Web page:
Losing Sight of Home: A Translation of Pham Van Ky's Perdre La Demeure
Born in Bình Định province of central Vietnam in 1910, Pham Van Ky was a bilingual Vietnamese-Francophone writer who published an array of poems and stories in his home country of Vietnam but also flourished as a novelist when he moved to Paris for studies at the Sorbonne (cut short by World War II). From a family of twelve other siblings, he was sent to study at a French school in Hanoi at the young age of thirteen. During this time, many placed their hopes in young intellectuals like Pham Van Ky to one day lead Vietnam to independence and bring about a new era of prosperity. At this school, he quickly developed a mastery of the French language in which he later wrote numerous works of literature and poetry. His first large-scale recognition was at the age of twenty when he won first place at the Indochina Floral Games for his French poem “Investiture.” By his mid 20’s, he was already the editor in chief of two prominent literary magazines, one in Saigon and the other in Huê.
In 1938, Ky left Vietnam to live in Paris where he attended the Université de la Sorbonne to study literature and he even pursued a thesis in religious studies at a Chinese university in Paris before ultimately halting this due to the onset of the war and the death of his advisor. He had to become a private French teacher to make ends meet all the while continuing to compose novels and poems which were sometimes published in local media outlets. His works were not only confined to novels and poetry though, as a few years after leaving Vietnam, he began writing works for theater as well.
His only return to Vietnam was in 1970, over thirty years after he left, and this trip home resulted in him writing an essay in Paris upon his return where he emphasized concerns about the structures of the socialist society he had seen in Vietnam and how things had drastically changed since he left. From this point onwards, he no longer published many of his works which had since shifted focus to cultural and political ideology. His inability to publish after this date was likely in part due to this change of focus and the uneasiness that the Parisian press felt regarding the new subjects presented in his writing. He would continue writing smaller pieces and essays from this point until his death in the Paris suburbs in 1992.
Sadly, Pham Van Ky is not largely recognized in the French literary world or even in his home country and is certainly not a household name among anglophone readers. This is partly due to his strong opinions and critiques towards the communist governing style in Vietnam but also due to his non-conforming style in an age of French literature where perception was everything, not to mention the heavy strains of colonial and post-colonial relations within France. In 1993, a Vietnamese literary committee compiled the works of many of the country’s great authors and while Pham Van Ky’s works were included, his name was never mentioned.
Overall, his works capture the notion of duality and the schism between “oriental” and “occidental” cultures. This is understandable given his own duality as both Vietnamese and French. One of the goals of his work was to show European readers that despite surface level differences in cultures and practices, humans are confronted with many of the same problems. His works also emphasize nostalgia for the homeland and call into question the concept and repercussions of colonialism.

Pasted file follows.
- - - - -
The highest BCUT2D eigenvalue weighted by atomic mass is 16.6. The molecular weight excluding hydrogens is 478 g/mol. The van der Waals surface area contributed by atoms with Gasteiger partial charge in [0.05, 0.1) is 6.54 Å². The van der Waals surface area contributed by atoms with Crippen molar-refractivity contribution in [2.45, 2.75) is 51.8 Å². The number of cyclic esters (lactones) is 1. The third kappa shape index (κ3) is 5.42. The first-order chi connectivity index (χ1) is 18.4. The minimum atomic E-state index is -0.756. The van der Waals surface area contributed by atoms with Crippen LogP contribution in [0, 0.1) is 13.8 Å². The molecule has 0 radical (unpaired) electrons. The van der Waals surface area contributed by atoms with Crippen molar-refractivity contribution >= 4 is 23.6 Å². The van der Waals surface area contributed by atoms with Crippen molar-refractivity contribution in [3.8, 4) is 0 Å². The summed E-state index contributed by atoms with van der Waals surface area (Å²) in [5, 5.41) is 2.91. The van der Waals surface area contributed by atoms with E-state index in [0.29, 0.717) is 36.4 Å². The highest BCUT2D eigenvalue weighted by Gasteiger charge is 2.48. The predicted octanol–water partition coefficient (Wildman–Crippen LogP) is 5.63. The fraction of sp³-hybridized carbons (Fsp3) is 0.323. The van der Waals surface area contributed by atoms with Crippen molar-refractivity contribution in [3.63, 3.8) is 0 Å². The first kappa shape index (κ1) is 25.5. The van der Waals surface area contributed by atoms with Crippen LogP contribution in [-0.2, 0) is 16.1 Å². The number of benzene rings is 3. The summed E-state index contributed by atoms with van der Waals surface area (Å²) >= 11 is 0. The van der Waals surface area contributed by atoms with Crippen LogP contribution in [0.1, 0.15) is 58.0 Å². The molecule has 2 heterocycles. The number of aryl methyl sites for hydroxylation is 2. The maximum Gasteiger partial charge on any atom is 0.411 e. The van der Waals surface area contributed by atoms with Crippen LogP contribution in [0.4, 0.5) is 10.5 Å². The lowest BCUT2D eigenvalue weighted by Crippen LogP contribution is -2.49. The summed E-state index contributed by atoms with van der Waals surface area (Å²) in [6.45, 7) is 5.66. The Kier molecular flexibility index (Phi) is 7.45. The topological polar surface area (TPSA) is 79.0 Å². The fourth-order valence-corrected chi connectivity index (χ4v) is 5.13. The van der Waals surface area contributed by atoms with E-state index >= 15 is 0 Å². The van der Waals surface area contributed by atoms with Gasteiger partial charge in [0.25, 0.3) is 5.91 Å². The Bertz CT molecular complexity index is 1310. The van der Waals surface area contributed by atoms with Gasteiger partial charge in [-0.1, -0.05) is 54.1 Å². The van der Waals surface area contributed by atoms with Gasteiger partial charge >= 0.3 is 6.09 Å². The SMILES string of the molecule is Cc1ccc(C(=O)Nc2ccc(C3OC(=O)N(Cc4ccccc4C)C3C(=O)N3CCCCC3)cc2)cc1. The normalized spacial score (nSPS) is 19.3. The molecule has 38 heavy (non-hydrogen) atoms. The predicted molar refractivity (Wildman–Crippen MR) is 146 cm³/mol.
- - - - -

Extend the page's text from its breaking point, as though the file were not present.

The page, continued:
These ideas are especially prevalent in Perdre La Demeure (published in 1961) where the main character, Captain Watakashi Hizen, might be interpreted as expressing Pham Van Ky’s own experiences with colonialism. The reserved yet potent style of his writing is what makes this story so powerful and insightful but this style, along with the multiple colonial histories intersecting in this novel, are what make this work so challenging to translate. For this project, I translated the opening two chapters of Perdre La Demeure or, as I have chosen to title it, Losing Sight of Home, in the pages to follow.
Set in 1870’s Japan during an era of intense industrialization, Captain Hizen (a former samurai) leads a group of soldiers guarding the railway being built and also oversees the workforce itself. Western engineers lead the railway design but the workforce largely comprises Japanese, Korean, and the native Aino people. Throughout the story, Captain Hizen is faced with a disgruntled workforce, frequent attacks from remaining samurai groups, and scathing and demeaning comments made by the western leaders that accompany him in overseeing the rail project. As the story progresses, Captain Hizen himself becomes disheartened and begins to doubt the virtues of this newly extolled modernisation. This realization comes after he tries to make peace with a samurai who is constantly attacking the workforce, but the samurai refuses to abandon the old ways and watch his country modernize before him. Despondent and now questioning his own ideas, Hizen is relieved of his duty and sent away in disgrace while the rail line continues to be overseen by someone else. By following Captain Hizen in this story, the reader is able to gain insight into Ky’s own mind and the moral conundrums he faces in confronting western powers in a land neither theirs nor his own.